Fracture is a description of the way a mineral tends to break. It is different from cleavage and parting which are generally clean flat breaks along specific directions. Fracture occurs in all minerals even ones with cleavage, although a lot of cleavage directions can diminish the appearance of fracture surfaces. Different minerals will break in different ways and leave a surface that can be described in a recognizable way. Is the broken area smooth? Irregular? Jagged? Splintery? These are some of the ways of describing fracture.

Although many minerals break in similar ways, some have a unique fracture and this can be diagnostic.

  • The most common fracture type is conchoidal. This is a smoothly curved fracture that is familiar to people who have examined broken glass. Sometimes described as a clam-shell fracture. Quartz has this fracture type and almost all specimens that have been broken, demonstrate this fracture type very well.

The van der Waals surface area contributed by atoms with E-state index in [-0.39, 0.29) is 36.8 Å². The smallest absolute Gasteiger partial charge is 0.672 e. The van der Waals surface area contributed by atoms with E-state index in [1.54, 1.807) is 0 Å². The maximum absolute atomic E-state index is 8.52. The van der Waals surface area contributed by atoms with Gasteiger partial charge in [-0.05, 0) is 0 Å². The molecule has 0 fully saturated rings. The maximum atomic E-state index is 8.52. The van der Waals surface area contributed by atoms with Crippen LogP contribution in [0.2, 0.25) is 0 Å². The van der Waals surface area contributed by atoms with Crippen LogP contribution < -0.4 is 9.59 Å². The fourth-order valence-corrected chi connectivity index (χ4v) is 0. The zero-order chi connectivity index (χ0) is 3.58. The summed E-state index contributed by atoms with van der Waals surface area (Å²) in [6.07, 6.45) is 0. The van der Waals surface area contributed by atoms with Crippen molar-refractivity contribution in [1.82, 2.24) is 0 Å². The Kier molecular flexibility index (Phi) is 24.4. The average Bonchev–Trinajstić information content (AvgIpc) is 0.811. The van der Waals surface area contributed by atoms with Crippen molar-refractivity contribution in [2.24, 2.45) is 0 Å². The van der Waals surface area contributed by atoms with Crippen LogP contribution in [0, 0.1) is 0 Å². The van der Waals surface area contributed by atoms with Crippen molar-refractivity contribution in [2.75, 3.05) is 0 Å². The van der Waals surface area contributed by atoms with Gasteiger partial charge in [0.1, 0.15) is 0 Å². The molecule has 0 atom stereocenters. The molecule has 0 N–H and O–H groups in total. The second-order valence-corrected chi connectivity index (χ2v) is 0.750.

• Another common type is subconchoidal. Similar to conchoidal, just not as curved, but still smooth. Andalusite can show this type.

  • Uneven is a type that is basically self explanatory. It is a common type that is found in anhydrite.

  • Unlike uneven, jagged has sharp points or edges that catch on a finger that's rubbed across the surface. Usually this indicates a metal such as copper , a metal alloy or some sulfides or oxides.

  • Splintery is a fracture type that occurs in fibrous or finely acicular minerals and in minerals that have a relatively stronger structure in one direction than the other two. Chrysotile serpentine is a typical mineral with splintery fracture and kyanite is an example of a non-fibrous mineral that has this fracture.

  • Earthy is a fracture that produces a texture similar to broken children's clay. It is found in minerals that are generally massive and loosely consolidated such as limonite.


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